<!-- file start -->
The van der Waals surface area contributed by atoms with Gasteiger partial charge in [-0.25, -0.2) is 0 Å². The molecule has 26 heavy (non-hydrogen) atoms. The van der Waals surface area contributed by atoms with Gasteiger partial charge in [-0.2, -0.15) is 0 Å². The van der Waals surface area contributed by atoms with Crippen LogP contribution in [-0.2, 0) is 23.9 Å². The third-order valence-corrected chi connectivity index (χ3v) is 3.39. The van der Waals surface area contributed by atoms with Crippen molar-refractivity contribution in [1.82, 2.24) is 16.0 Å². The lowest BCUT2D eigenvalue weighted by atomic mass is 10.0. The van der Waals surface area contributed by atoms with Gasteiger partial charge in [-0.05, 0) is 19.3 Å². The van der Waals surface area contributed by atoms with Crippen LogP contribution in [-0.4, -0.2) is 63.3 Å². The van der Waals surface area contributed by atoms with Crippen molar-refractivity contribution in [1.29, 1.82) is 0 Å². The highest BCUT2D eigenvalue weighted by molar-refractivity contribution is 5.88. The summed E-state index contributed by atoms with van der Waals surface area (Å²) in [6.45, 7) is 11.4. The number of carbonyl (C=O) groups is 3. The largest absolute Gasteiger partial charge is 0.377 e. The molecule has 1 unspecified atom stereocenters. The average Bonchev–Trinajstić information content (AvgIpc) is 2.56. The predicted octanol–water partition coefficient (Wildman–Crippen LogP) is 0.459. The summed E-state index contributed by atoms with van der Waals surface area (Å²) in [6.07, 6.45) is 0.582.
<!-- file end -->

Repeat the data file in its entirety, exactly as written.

The van der Waals surface area contributed by atoms with Gasteiger partial charge in [-0.25, -0.2) is 0 Å². The molecule has 26 heavy (non-hydrogen) atoms. The van der Waals surface area contributed by atoms with Gasteiger partial charge in [-0.2, -0.15) is 0 Å². The van der Waals surface area contributed by atoms with Crippen LogP contribution in [-0.2, 0) is 23.9 Å². The third-order valence-corrected chi connectivity index (χ3v) is 3.39. The van der Waals surface area contributed by atoms with Crippen molar-refractivity contribution in [1.82, 2.24) is 16.0 Å². The lowest BCUT2D eigenvalue weighted by atomic mass is 10.0. The van der Waals surface area contributed by atoms with Gasteiger partial charge in [-0.05, 0) is 19.3 Å². The van der Waals surface area contributed by atoms with Crippen LogP contribution in [-0.4, -0.2) is 63.3 Å². The van der Waals surface area contributed by atoms with Crippen molar-refractivity contribution in [1.29, 1.82) is 0 Å². The highest BCUT2D eigenvalue weighted by molar-refractivity contribution is 5.88. The summed E-state index contributed by atoms with van der Waals surface area (Å²) in [6.45, 7) is 11.4. The number of carbonyl (C=O) groups is 3. The largest absolute Gasteiger partial charge is 0.377 e. The molecule has 1 unspecified atom stereocenters. The average Bonchev–Trinajstić information content (AvgIpc) is 2.56. The predicted octanol–water partition coefficient (Wildman–Crippen LogP) is 0.459. The summed E-state index contributed by atoms with van der Waals surface area (Å²) in [6.07, 6.45) is 0.582.